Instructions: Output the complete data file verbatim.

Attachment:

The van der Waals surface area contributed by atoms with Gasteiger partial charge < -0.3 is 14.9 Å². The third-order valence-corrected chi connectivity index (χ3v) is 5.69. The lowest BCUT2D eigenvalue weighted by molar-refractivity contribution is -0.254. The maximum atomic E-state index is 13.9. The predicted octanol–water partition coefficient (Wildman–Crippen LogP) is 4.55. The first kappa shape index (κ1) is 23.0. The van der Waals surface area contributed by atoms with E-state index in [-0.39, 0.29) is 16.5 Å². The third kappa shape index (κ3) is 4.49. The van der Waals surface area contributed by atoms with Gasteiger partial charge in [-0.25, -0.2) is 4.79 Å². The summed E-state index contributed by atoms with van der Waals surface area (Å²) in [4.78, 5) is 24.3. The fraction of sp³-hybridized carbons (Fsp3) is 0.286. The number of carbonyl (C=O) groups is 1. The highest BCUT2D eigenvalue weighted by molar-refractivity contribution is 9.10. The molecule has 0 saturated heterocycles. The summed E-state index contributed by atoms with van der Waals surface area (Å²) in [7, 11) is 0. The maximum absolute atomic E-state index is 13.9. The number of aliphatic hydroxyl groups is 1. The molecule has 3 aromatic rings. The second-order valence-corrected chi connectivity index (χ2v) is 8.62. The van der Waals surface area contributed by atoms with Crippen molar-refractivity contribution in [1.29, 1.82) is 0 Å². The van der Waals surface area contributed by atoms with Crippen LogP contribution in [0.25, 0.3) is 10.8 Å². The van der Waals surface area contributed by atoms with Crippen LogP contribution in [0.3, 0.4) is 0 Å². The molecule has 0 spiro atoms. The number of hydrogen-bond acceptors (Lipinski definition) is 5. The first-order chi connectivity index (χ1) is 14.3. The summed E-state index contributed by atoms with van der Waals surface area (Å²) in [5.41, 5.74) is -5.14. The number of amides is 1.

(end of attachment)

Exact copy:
The van der Waals surface area contributed by atoms with Gasteiger partial charge < -0.3 is 14.9 Å². The third-order valence-corrected chi connectivity index (χ3v) is 5.69. The lowest BCUT2D eigenvalue weighted by molar-refractivity contribution is -0.254. The maximum atomic E-state index is 13.9. The predicted octanol–water partition coefficient (Wildman–Crippen LogP) is 4.55. The first kappa shape index (κ1) is 23.0. The van der Waals surface area contributed by atoms with E-state index in [-0.39, 0.29) is 16.5 Å². The third kappa shape index (κ3) is 4.49. The van der Waals surface area contributed by atoms with Gasteiger partial charge in [-0.25, -0.2) is 4.79 Å². The summed E-state index contributed by atoms with van der Waals surface area (Å²) in [4.78, 5) is 24.3. The fraction of sp³-hybridized carbons (Fsp3) is 0.286. The number of carbonyl (C=O) groups is 1. The highest BCUT2D eigenvalue weighted by molar-refractivity contribution is 9.10. The molecule has 0 saturated heterocycles. The summed E-state index contributed by atoms with van der Waals surface area (Å²) in [7, 11) is 0. The maximum absolute atomic E-state index is 13.9. The number of aliphatic hydroxyl groups is 1. The molecule has 3 aromatic rings. The second-order valence-corrected chi connectivity index (χ2v) is 8.62. The van der Waals surface area contributed by atoms with Crippen molar-refractivity contribution in [1.29, 1.82) is 0 Å². The van der Waals surface area contributed by atoms with Crippen LogP contribution in [0.25, 0.3) is 10.8 Å². The van der Waals surface area contributed by atoms with Crippen LogP contribution in [0.3, 0.4) is 0 Å². The molecule has 0 spiro atoms. The number of hydrogen-bond acceptors (Lipinski definition) is 5. The first-order chi connectivity index (χ1) is 14.3. The summed E-state index contributed by atoms with van der Waals surface area (Å²) in [5.41, 5.74) is -5.14. The number of amides is 1.